Eloping To Japan With A Little HEL On The Side Part 10: The Villages Of The Hida Mountains

We started the day with breakfast at the station from the ‘French’ bakery DONQ that we’d been eyeing up the night before. Whilst Anne-So went for some classic French options with her coffee I went for a more colourful collection of Japanese buns. Both food and drink were rather good and we made a note to return the following day.

DONQ: Authentically Japanese

Before getting our coach I went and picked up some crisps, Pocky and drinks in case we needed them as it was supposed to be a gloriously warm and sunny day. After that it was a short wait at the bus station for our coach.

Transport: Hokutetsu/Nohi Bus
Depart: Kanazawa Bus Station at 09:10
Arrive: Shirakawa-go (Ogimachi) at 10:35

Our coach was clean, spacious and also completely full.

A Very Rare Occurrence

The journey was just over an hour and once we’d left town we were treated to lush green hills and valleys intertwined with the occasional rice field.

Before long we got our first glimpse of the famous thatched houses we’d come to see.

A few minutes later we arrived in town at the bus station where we picked up our maps and decided on a plan. First, up we walked up to the lookout point and grabbed some great views of the village with the snow-capped mountains in the far distance.

Enjoying The Panoramic View Of The Village

Next we headed down the trail and reached the edge of the village. What we really loved was that many of the houses were lived in and used by their owners, rather than just left empty for tourists to gawk at.

That being said, there are a few properties that are used as museums. We visited the giant Wada House in the middle of town, where we learnt all about that family’s place in the village as well as all the work that goes into maintaining these spectacular buildings. Unfortunately there was a large group of older British tourists who strutted around like it was their own private house, thankfully my fellow country folk departed fairly quickly and we were able to take some photos.

After a jolly good stroll around the village we consulted our guide book for lunch options and surveyed the scene.

After weighing up our somewhat limited options we decided upon a cute little husband and wife run curry rice place, Ochudo set in one of the classic houses. The decor inside was great. A large fire place on one side and a huge collection of mugs, cups and tableware behind the counter.

The food was simple and tasty plus I even got a top up of my curry sauce! The dessert of red bean soup was a little odd tasting for my palate but the service was great and the setting second to none.

After lunch we headed out across the river for the view then back to the bus station to take the World Heritage Bus see some of the lesser visited villages.

We arrived in Gokayama also known as Suganuma (everywhere here seemed to have multiple, interchangeable names). Unlike Ogimachi there were almost no tourists, let alone crowds. The trade-off being a smaller range of houses and the only open ones were a shop and restaurant.

Transport: Hokutetsu Bus
Depart: Gokayama (Suganuma) 16:50
Arrive: Kanazawa 17:50

We had a good walk around before heading back, making use of the handily located lift to the bus stop where we arrived well ahead of schedule. Unfortunately they would not let us board the earlier bus so we waited around soaking up the sun and debating our dinner options. The journey back to Kanazawa was uneventful and as it was not too late we decided to try an age old place in one of the parts of town we’d yet to visit.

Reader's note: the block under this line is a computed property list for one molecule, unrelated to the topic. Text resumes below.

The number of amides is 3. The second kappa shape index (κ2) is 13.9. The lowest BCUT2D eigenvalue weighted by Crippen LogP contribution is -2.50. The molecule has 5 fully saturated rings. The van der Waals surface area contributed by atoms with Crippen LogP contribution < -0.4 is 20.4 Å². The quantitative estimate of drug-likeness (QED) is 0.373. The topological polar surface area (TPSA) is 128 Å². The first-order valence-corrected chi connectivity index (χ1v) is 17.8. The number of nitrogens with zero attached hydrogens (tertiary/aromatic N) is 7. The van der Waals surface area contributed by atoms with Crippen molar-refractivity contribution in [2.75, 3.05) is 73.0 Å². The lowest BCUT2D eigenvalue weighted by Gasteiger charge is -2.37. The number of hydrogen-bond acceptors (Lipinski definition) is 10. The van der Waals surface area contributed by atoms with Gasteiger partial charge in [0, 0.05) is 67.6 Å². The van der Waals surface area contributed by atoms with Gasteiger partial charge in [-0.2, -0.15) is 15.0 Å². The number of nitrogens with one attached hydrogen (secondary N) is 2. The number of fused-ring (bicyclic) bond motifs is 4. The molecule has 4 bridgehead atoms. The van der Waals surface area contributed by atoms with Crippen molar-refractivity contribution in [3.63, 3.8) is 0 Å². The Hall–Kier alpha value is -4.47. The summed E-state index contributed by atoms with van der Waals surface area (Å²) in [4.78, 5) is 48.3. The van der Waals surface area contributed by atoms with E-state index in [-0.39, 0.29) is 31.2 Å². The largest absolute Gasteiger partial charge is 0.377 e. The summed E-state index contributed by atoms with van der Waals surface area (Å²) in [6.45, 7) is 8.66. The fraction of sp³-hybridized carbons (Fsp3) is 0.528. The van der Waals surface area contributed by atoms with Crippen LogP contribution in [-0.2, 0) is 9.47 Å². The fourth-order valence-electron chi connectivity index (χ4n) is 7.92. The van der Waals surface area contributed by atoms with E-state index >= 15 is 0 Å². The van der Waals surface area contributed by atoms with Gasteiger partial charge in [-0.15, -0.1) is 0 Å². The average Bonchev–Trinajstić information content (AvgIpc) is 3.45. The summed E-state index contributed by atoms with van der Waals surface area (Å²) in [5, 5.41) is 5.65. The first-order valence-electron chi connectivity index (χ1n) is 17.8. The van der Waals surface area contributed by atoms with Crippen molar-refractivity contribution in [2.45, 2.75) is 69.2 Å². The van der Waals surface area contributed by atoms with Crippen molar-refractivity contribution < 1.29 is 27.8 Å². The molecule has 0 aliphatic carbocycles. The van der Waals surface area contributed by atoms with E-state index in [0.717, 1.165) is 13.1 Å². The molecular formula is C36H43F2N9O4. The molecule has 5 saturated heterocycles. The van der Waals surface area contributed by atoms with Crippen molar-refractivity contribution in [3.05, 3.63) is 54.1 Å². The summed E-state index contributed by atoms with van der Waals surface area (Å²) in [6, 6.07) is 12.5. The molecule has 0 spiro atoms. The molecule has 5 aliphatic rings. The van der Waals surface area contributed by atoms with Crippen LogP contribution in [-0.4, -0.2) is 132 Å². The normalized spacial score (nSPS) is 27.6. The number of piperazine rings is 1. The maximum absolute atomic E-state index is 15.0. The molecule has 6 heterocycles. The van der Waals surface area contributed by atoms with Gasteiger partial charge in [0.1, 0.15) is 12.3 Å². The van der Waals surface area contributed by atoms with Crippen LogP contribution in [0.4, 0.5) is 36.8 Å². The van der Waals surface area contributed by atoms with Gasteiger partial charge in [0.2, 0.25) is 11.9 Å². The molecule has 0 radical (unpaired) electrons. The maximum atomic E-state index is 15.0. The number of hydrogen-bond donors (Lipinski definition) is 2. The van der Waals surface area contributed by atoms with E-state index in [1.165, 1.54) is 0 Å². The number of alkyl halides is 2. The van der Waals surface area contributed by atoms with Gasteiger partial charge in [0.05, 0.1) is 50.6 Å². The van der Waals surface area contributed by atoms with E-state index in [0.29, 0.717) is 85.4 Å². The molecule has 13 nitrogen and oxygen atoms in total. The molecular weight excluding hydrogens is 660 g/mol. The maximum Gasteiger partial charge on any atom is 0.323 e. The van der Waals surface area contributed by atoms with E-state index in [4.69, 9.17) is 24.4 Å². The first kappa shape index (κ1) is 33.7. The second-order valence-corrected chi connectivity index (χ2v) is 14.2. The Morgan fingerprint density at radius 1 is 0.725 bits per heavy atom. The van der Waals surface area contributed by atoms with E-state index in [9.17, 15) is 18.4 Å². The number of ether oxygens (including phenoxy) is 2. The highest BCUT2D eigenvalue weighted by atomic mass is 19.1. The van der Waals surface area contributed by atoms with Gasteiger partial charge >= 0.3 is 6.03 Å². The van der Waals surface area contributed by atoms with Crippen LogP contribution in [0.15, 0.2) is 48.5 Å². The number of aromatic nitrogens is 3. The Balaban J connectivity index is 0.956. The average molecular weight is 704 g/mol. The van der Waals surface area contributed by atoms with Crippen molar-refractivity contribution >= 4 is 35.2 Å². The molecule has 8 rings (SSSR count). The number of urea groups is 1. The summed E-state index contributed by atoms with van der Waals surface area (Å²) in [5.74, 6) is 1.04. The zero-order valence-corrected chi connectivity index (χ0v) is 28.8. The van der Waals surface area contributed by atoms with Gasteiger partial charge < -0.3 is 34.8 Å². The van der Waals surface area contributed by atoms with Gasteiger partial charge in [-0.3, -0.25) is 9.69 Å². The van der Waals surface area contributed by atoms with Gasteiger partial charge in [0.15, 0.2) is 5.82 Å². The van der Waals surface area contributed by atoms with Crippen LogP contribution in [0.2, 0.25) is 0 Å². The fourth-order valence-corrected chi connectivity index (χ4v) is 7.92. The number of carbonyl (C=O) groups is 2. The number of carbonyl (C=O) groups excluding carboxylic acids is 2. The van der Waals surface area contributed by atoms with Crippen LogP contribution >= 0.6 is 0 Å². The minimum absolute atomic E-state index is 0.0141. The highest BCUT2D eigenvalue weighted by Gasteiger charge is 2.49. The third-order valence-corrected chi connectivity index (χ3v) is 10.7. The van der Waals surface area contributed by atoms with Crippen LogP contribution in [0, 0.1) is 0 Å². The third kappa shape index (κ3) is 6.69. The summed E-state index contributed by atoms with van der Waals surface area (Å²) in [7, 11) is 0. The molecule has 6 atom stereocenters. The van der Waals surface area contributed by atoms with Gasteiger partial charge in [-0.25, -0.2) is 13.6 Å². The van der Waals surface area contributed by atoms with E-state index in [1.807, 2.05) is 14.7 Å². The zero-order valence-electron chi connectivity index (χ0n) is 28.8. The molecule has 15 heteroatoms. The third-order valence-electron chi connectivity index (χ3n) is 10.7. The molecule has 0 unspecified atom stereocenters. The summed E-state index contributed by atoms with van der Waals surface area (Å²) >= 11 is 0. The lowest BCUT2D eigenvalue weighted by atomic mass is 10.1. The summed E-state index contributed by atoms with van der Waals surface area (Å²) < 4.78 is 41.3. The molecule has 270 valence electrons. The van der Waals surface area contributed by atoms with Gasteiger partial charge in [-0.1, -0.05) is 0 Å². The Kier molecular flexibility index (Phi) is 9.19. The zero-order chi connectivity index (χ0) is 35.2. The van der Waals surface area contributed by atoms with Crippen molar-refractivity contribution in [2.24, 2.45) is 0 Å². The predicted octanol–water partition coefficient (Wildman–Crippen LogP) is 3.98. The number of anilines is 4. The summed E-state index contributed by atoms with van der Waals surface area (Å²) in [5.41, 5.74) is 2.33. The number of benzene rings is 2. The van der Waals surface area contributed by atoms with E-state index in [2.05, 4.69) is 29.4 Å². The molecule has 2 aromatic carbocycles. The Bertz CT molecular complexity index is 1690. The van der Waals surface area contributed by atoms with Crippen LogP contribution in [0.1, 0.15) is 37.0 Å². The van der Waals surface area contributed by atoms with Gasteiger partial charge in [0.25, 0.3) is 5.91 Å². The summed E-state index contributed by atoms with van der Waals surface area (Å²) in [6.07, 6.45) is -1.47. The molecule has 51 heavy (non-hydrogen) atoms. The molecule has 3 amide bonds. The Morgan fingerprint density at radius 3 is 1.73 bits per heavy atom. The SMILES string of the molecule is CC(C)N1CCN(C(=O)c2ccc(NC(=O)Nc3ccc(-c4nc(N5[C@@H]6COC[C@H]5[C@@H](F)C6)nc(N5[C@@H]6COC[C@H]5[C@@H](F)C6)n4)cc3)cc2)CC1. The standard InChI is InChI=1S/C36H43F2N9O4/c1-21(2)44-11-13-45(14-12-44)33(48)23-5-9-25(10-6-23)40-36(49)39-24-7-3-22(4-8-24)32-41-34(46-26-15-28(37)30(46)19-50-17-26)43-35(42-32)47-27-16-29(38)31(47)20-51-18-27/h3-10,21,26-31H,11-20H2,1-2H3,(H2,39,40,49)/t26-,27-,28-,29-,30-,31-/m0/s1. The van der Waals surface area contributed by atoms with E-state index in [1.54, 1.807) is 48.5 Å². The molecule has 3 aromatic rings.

It was a good half hours walk as we headed towards the river and the old part of town. As we stumbled upon the beautiful machiya houses by the river the light had almost faded.

Fortunately, in that we made it, but unfortunately in that it was dark and most everything baring a frightfully expensive sushi restaurant was closed (at least to your average tourist) we just walked past and tried to imagine what was going on behind the walls, screens and shaded windows.

A Little Too Fancy For Us On This Occasion

We found ourselves just a short walk from our dinner place, past a rather fun looking craft beer and cocktail bar, down the deserted street filled with little old houses and their artistic wares.

We finally arrived at Restaurant Jiyuken which had apparently been in business for over 100 years. Safe to say first impressions were that the decor, other than the TVs had not been changed very often during that time. The cuisine was yoshoku, a Japanese take on western food. That meant, steak, omelettes and curry sauce washed down with beer.

Big Balled Raccoon

We soon noticed that chef had three settings for the flame on his hob: Off, eyebrows off and hair-raising, much to the annoyance or whom we assumed was his wife. The only thing that was quicker than the potential for carnage was our meals. I had a pretty decent steak dish and Anne-So went with our guidebook’ s recommendation and got a mix of different things that ranged from the awful to the quite delicious. Portions were generous. Service was rustic.

We settled up and headed off into the night. Unfortunately I was caught a little short on the way home and we stopped off at the Sherlock Holmes themed Nazoya Cafe which had excellent facilities and damn fine coffee.

Mysteriously Good Coffee

The rest of the night was uneventful and we made it back to the hotel for a good sleep as the next day we were headed back to experience the lights, sights and sounds of Tokyo for the final leg of our trip.

Eloping To Japan With A Little HEL On The Side

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